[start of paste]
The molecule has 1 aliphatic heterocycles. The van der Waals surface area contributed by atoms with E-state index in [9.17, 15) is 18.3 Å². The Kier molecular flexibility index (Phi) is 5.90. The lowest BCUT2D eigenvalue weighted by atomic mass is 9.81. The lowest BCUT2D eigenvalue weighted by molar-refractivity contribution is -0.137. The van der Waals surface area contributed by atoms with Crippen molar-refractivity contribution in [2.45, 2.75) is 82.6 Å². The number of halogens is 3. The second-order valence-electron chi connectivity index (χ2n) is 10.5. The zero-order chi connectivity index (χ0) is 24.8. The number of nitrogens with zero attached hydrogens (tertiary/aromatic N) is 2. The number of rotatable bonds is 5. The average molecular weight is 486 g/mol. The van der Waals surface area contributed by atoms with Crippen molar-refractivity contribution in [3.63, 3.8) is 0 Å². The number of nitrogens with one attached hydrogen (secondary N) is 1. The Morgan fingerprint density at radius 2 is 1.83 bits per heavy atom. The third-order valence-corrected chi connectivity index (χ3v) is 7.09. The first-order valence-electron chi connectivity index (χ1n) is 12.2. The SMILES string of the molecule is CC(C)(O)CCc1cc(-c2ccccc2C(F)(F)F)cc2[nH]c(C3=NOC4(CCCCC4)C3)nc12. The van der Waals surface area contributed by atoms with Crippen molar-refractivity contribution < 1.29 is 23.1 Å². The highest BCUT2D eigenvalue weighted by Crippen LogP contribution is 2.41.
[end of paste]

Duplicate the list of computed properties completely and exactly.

The molecule has 1 aliphatic heterocycles. The van der Waals surface area contributed by atoms with E-state index in [9.17, 15) is 18.3 Å². The Kier molecular flexibility index (Phi) is 5.90. The lowest BCUT2D eigenvalue weighted by atomic mass is 9.81. The lowest BCUT2D eigenvalue weighted by molar-refractivity contribution is -0.137. The van der Waals surface area contributed by atoms with Crippen molar-refractivity contribution in [2.45, 2.75) is 82.6 Å². The number of halogens is 3. The second-order valence-electron chi connectivity index (χ2n) is 10.5. The zero-order chi connectivity index (χ0) is 24.8. The number of nitrogens with zero attached hydrogens (tertiary/aromatic N) is 2. The number of rotatable bonds is 5. The average molecular weight is 486 g/mol. The van der Waals surface area contributed by atoms with Crippen molar-refractivity contribution in [3.63, 3.8) is 0 Å². The number of nitrogens with one attached hydrogen (secondary N) is 1. The Morgan fingerprint density at radius 2 is 1.83 bits per heavy atom. The third-order valence-corrected chi connectivity index (χ3v) is 7.09. The first-order valence-electron chi connectivity index (χ1n) is 12.2. The SMILES string of the molecule is CC(C)(O)CCc1cc(-c2ccccc2C(F)(F)F)cc2[nH]c(C3=NOC4(CCCCC4)C3)nc12. The van der Waals surface area contributed by atoms with Crippen molar-refractivity contribution < 1.29 is 23.1 Å². The highest BCUT2D eigenvalue weighted by Crippen LogP contribution is 2.41.